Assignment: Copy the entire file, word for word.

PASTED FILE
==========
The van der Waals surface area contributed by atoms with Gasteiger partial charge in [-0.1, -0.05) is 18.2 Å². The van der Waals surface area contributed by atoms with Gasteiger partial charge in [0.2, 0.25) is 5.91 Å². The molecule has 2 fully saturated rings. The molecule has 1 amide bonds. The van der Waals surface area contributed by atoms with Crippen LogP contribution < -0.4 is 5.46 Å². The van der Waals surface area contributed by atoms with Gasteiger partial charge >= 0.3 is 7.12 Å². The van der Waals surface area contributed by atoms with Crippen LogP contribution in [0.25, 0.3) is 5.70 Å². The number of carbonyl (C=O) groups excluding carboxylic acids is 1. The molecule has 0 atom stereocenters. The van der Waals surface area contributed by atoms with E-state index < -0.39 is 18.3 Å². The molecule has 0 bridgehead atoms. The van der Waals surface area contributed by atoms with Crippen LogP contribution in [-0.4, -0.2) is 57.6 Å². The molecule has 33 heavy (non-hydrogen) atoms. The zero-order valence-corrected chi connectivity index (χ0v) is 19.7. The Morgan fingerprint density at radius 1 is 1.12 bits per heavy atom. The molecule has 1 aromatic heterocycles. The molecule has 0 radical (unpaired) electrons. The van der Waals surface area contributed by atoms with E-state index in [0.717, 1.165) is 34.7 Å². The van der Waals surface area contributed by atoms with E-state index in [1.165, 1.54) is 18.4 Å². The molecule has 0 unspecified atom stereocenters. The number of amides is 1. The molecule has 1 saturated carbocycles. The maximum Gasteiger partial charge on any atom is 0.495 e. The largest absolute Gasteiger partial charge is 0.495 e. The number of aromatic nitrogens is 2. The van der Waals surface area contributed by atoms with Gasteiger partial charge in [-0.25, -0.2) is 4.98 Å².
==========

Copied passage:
The van der Waals surface area contributed by atoms with Gasteiger partial charge in [-0.1, -0.05) is 18.2 Å². The van der Waals surface area contributed by atoms with Gasteiger partial charge in [0.2, 0.25) is 5.91 Å². The molecule has 2 fully saturated rings. The molecule has 1 amide bonds. The van der Waals surface area contributed by atoms with Crippen LogP contribution < -0.4 is 5.46 Å². The van der Waals surface area contributed by atoms with Gasteiger partial charge >= 0.3 is 7.12 Å². The van der Waals surface area contributed by atoms with Crippen LogP contribution in [0.25, 0.3) is 5.70 Å². The number of carbonyl (C=O) groups excluding carboxylic acids is 1. The molecule has 0 atom stereocenters. The van der Waals surface area contributed by atoms with E-state index < -0.39 is 18.3 Å². The molecule has 0 bridgehead atoms. The van der Waals surface area contributed by atoms with Crippen LogP contribution in [-0.4, -0.2) is 57.6 Å². The molecule has 33 heavy (non-hydrogen) atoms. The zero-order valence-corrected chi connectivity index (χ0v) is 19.7. The Morgan fingerprint density at radius 1 is 1.12 bits per heavy atom. The molecule has 1 aromatic heterocycles. The molecule has 0 radical (unpaired) electrons. The van der Waals surface area contributed by atoms with E-state index in [0.717, 1.165) is 34.7 Å². The van der Waals surface area contributed by atoms with E-state index in [1.165, 1.54) is 18.4 Å². The molecule has 0 unspecified atom stereocenters. The number of amides is 1. The molecule has 1 saturated carbocycles. The maximum Gasteiger partial charge on any atom is 0.495 e. The largest absolute Gasteiger partial charge is 0.495 e. The number of aromatic nitrogens is 2. The van der Waals surface area contributed by atoms with Gasteiger partial charge in [-0.25, -0.2) is 4.98 Å².